PSI is characterised by a pool of pigments absorbing light in the red end of the solar visible spectrum, thought to be especially important for plants in dense vegetation systems where the incident light is enriched in wavelengths higher than 690 nm. A majority of these pigments are situated on LHCI and, based on in-vitro studies, were thought to be mainly associated with Lhca4. Using our plants, we have established that red pigments are indeed present on all Lhca proteins and that these pigments become even more red upon association with PSI.

Place, publisher, year, edition, pages
Umeå: Umeå universitet, 2004. 67 p.
Plant physiology, antisense, Arabidopsis thaliana, chlorophyll, fitness, LHC, photosynthesis, Växtfysiologi
National Category
urn:nbn:se:umu:diva-209 (URN)91-7305-625-1 (ISBN)
Public defence
2004-04-02, Umeå, 10:00
Available from: 2004-03-12 Created: 2004-03-12 Last updated: 2011-03-10Bibliographically approved
2. The significance of feedback de-excitation
Open this publication in new window or tab >>The significance of feedback de-excitation
2005 (English)Doctoral thesis, comprehensive summary (Other academic)
Abstract [en]

During photosynthesis sunlight is absorbed by photosynthetic pigments and converted into organic compounds, such as carbohydrates. Photosynthesis needs to be highly regulated, since both too much and too little light are harmful to plant. If too little light is absorbed, a plant cannot store enough energy, which will have effects on growth and fitness of the plant. With too much light absorbed, a dangerous side reaction of photosynthesis, the production of reactive oxygen species can happen. These reactive oxygen species can damage the proteins in the chloroplast and the lipids of the chloroplast.

To avoid the production of reactive oxygen species, plants have evolved many mechanisms, which act on different time-scales and different levels of organization. As a first measure, when the absorbed light is exceeding the capacity for its utilization, is to switch the light-harvesting antenna from efficient light harvesting to energy dissipation. This process is called feedback de-excitation (FDE). The protein PsbS is essential for this process as well as a functioning xanthophylls cycle with the enzyme violaxanthin de-epoxidase (VDE).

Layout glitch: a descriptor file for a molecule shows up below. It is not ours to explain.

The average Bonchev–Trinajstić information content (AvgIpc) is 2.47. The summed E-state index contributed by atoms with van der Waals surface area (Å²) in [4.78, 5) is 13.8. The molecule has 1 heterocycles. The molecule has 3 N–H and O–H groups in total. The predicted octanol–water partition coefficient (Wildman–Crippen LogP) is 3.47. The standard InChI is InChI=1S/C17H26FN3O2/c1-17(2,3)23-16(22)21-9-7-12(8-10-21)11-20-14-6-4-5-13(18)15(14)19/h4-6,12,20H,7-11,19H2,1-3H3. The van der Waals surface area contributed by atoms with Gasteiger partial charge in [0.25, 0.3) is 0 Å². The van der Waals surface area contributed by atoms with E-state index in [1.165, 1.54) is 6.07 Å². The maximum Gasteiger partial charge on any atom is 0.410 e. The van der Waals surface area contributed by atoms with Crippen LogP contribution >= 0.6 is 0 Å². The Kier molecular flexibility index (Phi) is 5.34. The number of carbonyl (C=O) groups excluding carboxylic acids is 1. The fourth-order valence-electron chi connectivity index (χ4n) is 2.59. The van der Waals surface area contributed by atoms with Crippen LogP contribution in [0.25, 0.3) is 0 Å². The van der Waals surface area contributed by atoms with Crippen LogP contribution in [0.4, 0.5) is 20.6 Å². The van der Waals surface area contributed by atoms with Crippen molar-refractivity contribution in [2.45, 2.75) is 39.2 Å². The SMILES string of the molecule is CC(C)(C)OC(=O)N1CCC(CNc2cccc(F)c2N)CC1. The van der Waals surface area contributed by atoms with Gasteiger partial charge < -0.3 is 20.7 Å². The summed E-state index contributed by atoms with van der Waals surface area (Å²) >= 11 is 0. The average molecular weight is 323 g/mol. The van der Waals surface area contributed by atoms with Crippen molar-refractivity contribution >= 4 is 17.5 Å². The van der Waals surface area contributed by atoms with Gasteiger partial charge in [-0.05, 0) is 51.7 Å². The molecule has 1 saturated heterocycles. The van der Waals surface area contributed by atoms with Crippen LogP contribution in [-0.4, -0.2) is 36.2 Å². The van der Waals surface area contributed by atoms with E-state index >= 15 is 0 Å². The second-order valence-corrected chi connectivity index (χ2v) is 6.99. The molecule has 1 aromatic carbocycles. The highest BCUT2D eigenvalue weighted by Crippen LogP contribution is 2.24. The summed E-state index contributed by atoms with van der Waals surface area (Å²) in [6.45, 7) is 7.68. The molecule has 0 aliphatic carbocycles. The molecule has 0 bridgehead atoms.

I have investigated the effects of plants with changes in their ability to dissipate excess excitation energy in the model plants species Arabidopsis thaliana. Three genotypes with either increased or decreased capacity for FDE were used during my experiments. The first genotype over-expresses the PsbS gene, having approximately two-fold increased amounts of PsbS and FDE. The second is a PsbS deletion mutant with no PsbS protein and no FDE. The third genotype cannot perform the conversion of violaxanthin to zeaxanthin, because the enzyme VDE is missing. This mutant has some FDE left.

Arabidopsis thaliana is an annual plant, which flowers only once in its lifetime. Therefore, when counting the seeds produced an estimation of fitness can be made from the amount of seeds produced. This was done during my experiments and shown that FDE is a trait and that plants with increased FDE have a higher fitness and vice versa.

This was also the case for a collection of plants lacking a single protein from the light harvesting antenna. All of these genotypes had a fitness reduction, proving that their function is not redundant.

In an attempt to explain why the fitness is reduced in plants with altered FDE, photosynthetic measurements, as well as a determination of the transcriptome and the metabolome was performed. Plants lacking FDE had higher levels of photoinhibition, leading both to lower rates of photosynthesis and to higher repair cost. This could in part explain the reduction in fitness. These plants also had major changes in their transcriptome and their metabolome. Primary metabolism was most effected, for example carbohydrate and amino acid metabolism. But there were also changes in secondary metabolism such as an up regulation of the biosynthesis of anthocyanins.

Place, publisher, year, edition, pages
Umeå: Fysiologisk botanik, 2005. 59 p.
Arabidopsis thaliana, photosynthesis, feedback de-excitation, fitness, metabolomics, transcriptomics
National Category
urn:nbn:se:umu:diva-581 (URN)91-7305-931-5 (ISBN)
Public defence
2005-09-23, 00:00
Available from: 2005-09-05 Created: 2005-09-05 Last updated: 2011-03-10Bibliographically approved